They were doing more than hanging out. It was a highly charged creative community—and the writers fired each other up. The Clark home on Old Hickory Lake (“we lived 100 yards down a dirt road from Mickey, and Buck White was just up the street”) was a gathering point. But for all the camaraderie, there was still the business of songs.
“I came to Nashville to make a living writing songs—not songs I was expected to write, but songs I was meant to write. It was a different then: Johnny Cash’d call you up and say, ‘I’m cuttin’ tomorrow. Got anything?’ Waylon, too… You just never knew.”
Still Clark’s voice—as a writer and singer —was catching ears. “I got offered a record deal before I asked for one. Chet [Atkins] heard the songs, and said, ‘I think you’re an artist.’”
Guy Clark made Old #1, the record that introduced his split-rail eloquence and detail. Even that defied “the process.” “I ended up with a producer I didn’t like; hated every moment of it,” he explains in true down-low outlaw spirit. “So the record’s mostly demos we stole from the recording studio where we’d made ’em. We remixed ’em and turned ’em in… It was highly illegal.”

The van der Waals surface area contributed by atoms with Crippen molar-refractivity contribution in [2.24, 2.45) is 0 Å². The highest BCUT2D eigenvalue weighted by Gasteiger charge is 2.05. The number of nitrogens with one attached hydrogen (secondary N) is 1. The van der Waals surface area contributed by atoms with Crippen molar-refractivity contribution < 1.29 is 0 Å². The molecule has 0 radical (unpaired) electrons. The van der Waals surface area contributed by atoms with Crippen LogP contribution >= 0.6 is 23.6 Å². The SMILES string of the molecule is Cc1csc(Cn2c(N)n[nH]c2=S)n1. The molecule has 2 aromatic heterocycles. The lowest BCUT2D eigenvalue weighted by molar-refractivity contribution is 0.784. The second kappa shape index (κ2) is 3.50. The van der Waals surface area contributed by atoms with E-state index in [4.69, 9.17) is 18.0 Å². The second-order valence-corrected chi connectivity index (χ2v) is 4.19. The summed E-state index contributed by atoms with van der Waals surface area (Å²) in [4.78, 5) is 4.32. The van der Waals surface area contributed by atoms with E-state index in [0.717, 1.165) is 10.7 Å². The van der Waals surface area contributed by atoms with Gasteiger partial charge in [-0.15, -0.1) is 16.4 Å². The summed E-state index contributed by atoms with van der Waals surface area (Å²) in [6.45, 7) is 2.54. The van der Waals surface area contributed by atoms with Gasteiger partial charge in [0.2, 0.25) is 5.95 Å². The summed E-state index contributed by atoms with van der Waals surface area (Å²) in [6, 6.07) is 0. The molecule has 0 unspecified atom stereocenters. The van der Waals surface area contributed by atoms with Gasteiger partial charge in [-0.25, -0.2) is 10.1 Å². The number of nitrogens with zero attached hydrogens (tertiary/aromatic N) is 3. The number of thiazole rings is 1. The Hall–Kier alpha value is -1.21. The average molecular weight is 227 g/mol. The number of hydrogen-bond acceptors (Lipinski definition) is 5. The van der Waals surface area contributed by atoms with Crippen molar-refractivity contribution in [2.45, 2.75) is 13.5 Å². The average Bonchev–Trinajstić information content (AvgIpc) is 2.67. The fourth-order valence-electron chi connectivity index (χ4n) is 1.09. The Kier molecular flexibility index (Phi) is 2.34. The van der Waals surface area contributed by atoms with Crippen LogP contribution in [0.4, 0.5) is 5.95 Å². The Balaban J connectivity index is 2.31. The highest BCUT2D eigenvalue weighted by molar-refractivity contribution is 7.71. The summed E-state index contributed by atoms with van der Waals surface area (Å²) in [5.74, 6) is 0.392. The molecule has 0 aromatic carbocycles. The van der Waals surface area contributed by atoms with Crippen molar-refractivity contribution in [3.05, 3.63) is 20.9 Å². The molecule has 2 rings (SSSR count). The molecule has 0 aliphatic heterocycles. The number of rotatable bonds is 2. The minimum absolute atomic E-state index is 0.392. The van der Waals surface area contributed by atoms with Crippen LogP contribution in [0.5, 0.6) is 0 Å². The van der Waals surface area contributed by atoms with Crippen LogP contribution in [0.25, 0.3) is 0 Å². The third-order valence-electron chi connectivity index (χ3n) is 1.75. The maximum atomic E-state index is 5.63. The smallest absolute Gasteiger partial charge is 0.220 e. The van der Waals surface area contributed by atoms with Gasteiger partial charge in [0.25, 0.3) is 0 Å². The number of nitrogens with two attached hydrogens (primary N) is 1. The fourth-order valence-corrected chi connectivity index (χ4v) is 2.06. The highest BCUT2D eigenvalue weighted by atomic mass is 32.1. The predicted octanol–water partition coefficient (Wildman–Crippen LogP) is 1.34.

He laughs a bit. “It was one of those ‘Don’t ask, don’t tell’ kinda things.”
Following his vision has always led Clark forward. Considering his Crowell-produced The South Coast of Texas, poised to make Clark a star, he says frankly, “He was learning to be a producer, so that’s stuff I wouldn’t’ve done. It made me realize, I’ve gotta start over—and I didn’t do anything for five years it seemed like, then I got it as simple as I could.”
Old Friends reflected Clark’s elegance at its most essential. “Every one of those songs I can do 10 times better, but they are what they are in the moment. And those tracks hold up.”
That theme of leanness and honing emerges again and again. It’s not about getting fancy, but how pure honesty can be. The notion that it can be clearer, truer, even after a half-century of songwriting, is what still motivates him.
“All I want to do is write better songs than I did yesterday—and I think I can,” he says. “It gets harder every day ’cause I’m not 35 and on fire…and drunk…and coked up. But I’m not worried about there being songs out there. It’s about recognizing inspiration when you see it.
“Any time that little piece of inspiration strikes, I tell people, you better write it down. With all the years, that’s the one thing I can tell you: Write it down! I used to wind up with a stack of bar napkins at the end of the night. Heck, I’ve got a bar napkin that says, ‘My life was a blank bar napkin til I met you…’”
Clark laughs again, a low rumble like summer thunder. It’s a warm sound, comforting almost, the promise of rain coming. He’s been living his life in full—as a painter, a performer, a raconteur—since he was an art director at a Houston TV station in his twenties.
As he stares down seven decades, Clark—who’s had some serious health challenges over the past few years—sees no reason to stop. “It’s not a lot of fun to get on the road when you’re in a lot of pain. You know, this isn’t the way I envisioned it… I’m not bulletproof, evidently. Though you coulda fooled me.”